Consumer Watchdog just finished a big report about all the ways Wall Street is spending money into Congress to neuter financial reform.
After all, it was the financial industry that greased the wheels of deregulation in Congress in the decade leading up to the economic meltdown. Now the big banks and Wall Street are sending legions of lobbyists to Capitol Hill to fight every substantive proposal to overhaul financial regulation.
Our report looked at the extent of their efforts. The financial industry has: given $41 million to members of the Senate Banking Committee (where financial reform legislation is currently waiting for action) since 2005; hosted 43 fundraisers for committee members last year; hired 24 lobbyists who used to work for (or sit on) the Senate Banking committee; and spent $336 million to lobby Congress in just the first three quarters of last year.
Now financial reform still has a good chance, because the President is talking tough about the banks again, and it's a bad idea for politicians to fold to Wall Street while the American public still considers them Public Enemy No. 1. But I was still a little discouraged by the influence that all that money could buy. Until a colleague emailed to remind me not to worry.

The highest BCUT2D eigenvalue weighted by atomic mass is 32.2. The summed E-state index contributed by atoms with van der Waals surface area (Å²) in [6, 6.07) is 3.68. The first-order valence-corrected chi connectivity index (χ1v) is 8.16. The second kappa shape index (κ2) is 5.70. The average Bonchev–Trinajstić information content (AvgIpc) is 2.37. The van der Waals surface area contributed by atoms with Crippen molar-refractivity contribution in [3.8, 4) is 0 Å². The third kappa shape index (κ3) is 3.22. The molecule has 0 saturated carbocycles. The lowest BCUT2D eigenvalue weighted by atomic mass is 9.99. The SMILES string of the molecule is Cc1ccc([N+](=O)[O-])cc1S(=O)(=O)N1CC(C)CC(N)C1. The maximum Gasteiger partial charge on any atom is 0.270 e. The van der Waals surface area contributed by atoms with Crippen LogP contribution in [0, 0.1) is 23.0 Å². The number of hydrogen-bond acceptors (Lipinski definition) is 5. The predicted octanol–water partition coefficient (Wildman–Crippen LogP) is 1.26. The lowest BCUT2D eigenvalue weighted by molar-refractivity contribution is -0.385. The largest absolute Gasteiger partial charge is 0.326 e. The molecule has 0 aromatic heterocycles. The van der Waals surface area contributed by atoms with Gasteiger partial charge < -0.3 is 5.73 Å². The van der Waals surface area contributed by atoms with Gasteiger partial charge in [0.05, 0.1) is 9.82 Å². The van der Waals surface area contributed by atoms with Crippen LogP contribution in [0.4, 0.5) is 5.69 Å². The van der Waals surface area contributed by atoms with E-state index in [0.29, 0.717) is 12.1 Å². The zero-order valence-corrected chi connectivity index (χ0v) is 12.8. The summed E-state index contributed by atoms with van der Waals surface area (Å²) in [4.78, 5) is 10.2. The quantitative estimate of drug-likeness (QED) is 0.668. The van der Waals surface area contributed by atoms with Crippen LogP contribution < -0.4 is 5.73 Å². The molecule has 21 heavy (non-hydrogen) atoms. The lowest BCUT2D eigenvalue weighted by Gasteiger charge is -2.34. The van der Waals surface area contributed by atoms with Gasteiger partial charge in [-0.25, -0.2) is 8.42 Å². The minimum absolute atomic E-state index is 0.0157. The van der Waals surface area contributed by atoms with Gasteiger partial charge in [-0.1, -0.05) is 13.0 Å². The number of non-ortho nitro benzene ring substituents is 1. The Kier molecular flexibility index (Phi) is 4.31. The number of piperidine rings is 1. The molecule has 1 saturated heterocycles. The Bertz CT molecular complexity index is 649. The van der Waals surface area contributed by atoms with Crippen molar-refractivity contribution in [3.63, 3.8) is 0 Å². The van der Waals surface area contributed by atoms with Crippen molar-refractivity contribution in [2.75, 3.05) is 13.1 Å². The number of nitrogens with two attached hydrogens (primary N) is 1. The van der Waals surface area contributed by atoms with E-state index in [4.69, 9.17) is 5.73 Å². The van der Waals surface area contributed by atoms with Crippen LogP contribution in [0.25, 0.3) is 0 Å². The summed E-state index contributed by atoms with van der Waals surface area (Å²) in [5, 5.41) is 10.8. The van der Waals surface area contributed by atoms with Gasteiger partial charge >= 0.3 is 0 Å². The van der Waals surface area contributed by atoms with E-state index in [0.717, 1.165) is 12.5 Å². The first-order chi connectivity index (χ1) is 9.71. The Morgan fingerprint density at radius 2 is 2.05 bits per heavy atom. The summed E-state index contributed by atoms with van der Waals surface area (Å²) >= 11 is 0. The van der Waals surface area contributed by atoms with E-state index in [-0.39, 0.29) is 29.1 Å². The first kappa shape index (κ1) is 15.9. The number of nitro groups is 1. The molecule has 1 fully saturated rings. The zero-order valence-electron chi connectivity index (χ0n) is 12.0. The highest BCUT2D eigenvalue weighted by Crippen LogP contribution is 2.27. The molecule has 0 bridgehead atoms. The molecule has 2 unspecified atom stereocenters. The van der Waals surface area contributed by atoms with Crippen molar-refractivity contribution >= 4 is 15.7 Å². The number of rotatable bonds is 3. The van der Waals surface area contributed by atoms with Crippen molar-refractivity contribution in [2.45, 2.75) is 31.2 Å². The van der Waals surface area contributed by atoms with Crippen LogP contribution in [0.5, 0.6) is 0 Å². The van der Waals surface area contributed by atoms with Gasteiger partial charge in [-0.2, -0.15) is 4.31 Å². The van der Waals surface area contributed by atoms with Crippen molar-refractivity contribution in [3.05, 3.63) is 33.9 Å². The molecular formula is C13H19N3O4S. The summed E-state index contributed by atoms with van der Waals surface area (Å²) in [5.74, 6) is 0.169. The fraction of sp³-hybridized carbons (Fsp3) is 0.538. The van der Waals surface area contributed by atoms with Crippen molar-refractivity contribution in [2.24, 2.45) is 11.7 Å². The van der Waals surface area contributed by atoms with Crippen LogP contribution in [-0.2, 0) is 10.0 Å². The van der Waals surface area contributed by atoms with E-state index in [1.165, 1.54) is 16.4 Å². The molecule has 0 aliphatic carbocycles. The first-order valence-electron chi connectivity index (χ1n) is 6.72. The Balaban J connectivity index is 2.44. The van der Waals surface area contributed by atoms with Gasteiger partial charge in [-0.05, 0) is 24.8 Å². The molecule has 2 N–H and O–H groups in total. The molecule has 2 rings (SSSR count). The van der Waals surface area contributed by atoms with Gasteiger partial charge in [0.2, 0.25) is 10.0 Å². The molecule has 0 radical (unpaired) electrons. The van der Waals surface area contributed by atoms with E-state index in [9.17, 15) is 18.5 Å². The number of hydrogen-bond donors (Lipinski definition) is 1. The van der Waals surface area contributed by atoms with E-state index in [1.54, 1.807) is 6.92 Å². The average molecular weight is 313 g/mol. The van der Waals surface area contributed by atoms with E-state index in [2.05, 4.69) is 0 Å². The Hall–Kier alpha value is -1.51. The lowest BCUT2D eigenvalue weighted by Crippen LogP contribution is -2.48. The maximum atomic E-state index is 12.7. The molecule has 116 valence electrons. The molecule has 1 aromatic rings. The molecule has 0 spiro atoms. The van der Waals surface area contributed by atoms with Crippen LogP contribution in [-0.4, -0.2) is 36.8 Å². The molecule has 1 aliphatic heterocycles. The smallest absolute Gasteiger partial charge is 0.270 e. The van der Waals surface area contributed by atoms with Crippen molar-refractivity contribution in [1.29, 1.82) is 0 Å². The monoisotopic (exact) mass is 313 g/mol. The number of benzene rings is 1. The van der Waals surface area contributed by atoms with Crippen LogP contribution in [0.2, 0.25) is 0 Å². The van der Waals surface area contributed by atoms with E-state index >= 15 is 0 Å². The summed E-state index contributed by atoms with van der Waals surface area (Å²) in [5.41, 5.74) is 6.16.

You see, today the Supreme Court announced a 5-4 decision to overturn campaign protections that have been in place since President Roosevelt’s time (Teddy, not Franklin) that prevent corporations from spending unlimited amounts of money to buy elections.
Luckily, according to Justice Kennedy, we don’t have to worry about all that money degrading democracy. As he wrote for the Court majority: “That speakers may have influence over or access to elected officials does not mean that those officials are corrupt. And the appearance of influence or access will not cause the electorate to lose faith in this democracy.”
So you see, no one – not politicians calculating their re-election chances, and certainly not the voters – needs to worry that Goldman Sachs or Citibank might just threaten to spend millions of dollars to run campaign ads against any Senator who votes to re-regulate the financial industry. The electorate will still have faith, right Justice Kennedy?
If you think that sounds as crazy as I do, our friends at US PIRG (and lots of other groups) have a petition asking Congress to act quickly to fix the Court's fundamental attack on democracy.